After more than a year of living on the streets, with seemingly no way out from his addiction and wracked with guilt about abandoning a young son whose mother he had separated from before the birth, Nystrom came to the desperate decision to end his life.

“I knew I couldn’t stop. It didn’t work. And so finally I decided, I can’t do this anymore,” he says.

He had tried several times in the past, but this time, on this day – 27 September 2012 – he says, he meant it:

“As soon as it was light, I went and started begging for money. I managed to get enough to buy what I thought would be enough drugs to die. I hadn’t put that much effort into anything in years. There was no way I was going to be alive the next day.

“I went into a used clothing store and stole a pair of jeans, and then I stole a polo shirt, because I didn’t want them to find me in rags. I had just enough money left to check myself into a cheap motel, so I could take a shower, because when they found me, I wanted to be clean.

“The last thing I remember was thinking that I needed to buy more beer. The next thing is opening my eyes and seeing two paramedics in front of me.

“There was this incredible rush of emotions: anger was the first one. Then fear and sadness because this was supposed to be it, I wasn’t supposed to be alive anymore.

“I remember trying to fight and the guy hugging me. It was the first time I’d been hugged in I don’t know how many years. He just held me while I was trying to fight him and said ‘It’s going to be OK. I don’t know how. But it’s going to be OK’.”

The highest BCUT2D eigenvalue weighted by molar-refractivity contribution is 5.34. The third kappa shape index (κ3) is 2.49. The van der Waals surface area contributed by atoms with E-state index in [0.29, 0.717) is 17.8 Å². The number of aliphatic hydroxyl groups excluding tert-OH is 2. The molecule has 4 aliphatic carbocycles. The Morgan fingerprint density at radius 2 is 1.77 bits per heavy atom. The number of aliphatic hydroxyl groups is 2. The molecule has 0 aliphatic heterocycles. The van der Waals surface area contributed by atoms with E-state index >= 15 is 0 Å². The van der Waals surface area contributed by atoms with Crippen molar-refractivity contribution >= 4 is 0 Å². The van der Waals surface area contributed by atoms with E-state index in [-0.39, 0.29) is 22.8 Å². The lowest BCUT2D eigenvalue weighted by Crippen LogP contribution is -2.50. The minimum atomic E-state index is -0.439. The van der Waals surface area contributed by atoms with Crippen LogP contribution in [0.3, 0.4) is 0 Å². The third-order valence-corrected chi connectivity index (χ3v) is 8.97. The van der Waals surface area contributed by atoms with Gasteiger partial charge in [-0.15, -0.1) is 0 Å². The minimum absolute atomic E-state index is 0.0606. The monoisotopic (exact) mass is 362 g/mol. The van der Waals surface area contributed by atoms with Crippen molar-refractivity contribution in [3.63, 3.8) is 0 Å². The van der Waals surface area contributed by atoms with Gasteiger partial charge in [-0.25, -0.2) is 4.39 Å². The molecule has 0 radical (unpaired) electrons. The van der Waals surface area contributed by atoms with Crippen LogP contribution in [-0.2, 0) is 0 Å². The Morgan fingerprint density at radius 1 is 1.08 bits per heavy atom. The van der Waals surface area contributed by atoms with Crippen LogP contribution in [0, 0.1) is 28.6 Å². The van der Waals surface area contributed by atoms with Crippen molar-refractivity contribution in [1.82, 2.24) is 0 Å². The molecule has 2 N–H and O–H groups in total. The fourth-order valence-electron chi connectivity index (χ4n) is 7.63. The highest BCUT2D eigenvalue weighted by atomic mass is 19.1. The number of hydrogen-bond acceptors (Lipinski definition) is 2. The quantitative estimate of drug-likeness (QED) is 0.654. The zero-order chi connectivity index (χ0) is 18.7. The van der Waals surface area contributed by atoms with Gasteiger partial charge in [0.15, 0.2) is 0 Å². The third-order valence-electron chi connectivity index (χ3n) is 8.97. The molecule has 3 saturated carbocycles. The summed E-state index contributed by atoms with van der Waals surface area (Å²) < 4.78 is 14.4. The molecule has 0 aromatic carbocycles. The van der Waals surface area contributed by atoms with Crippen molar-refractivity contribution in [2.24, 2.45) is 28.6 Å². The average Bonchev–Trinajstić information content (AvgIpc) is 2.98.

Nystrom’s life had been saved by a concerned motel receptionist who came to check on him and called the emergency services.

Before that last suicide attempt, he had sworn that this was the end and, if, somehow, he found himself still living, he would do what was needed to change.

That decision was reinforced when he witnessed a grieving family in the hospital in which he was recovering.

He can’t explain why they had such an impact on him. He had seen much violence and pain before, but this time, for some reason, it was different.

“It was like this weight that I had been carrying for who knows how long had been lifted,” he says. “Like I finally knew what I needed to do, where I was going to go.”

He headed to a rehab centre in San Jose, where the staff were clear. They would give him food, a bed, but no second chances. If he failed to follow their rules, if he slipped up, he was out and on his own.

“I’m alive today because of those people,” Nystrom says.

He describes the blissful feeling of simply falling asleep – as opposed to passing out through intoxication or exhaustion – but also the physical pain he felt as his body adjusted to a life without drugs.

There was temptation. He considered sneaking out and joining a party which was going on just over the wall from the treatment centre. Part of his brain told him, now he’d made a start, he could manage his recovery on his own.

But, somehow, the moment for him to quit the programme never came. He stayed the course and started the long climb to a different life.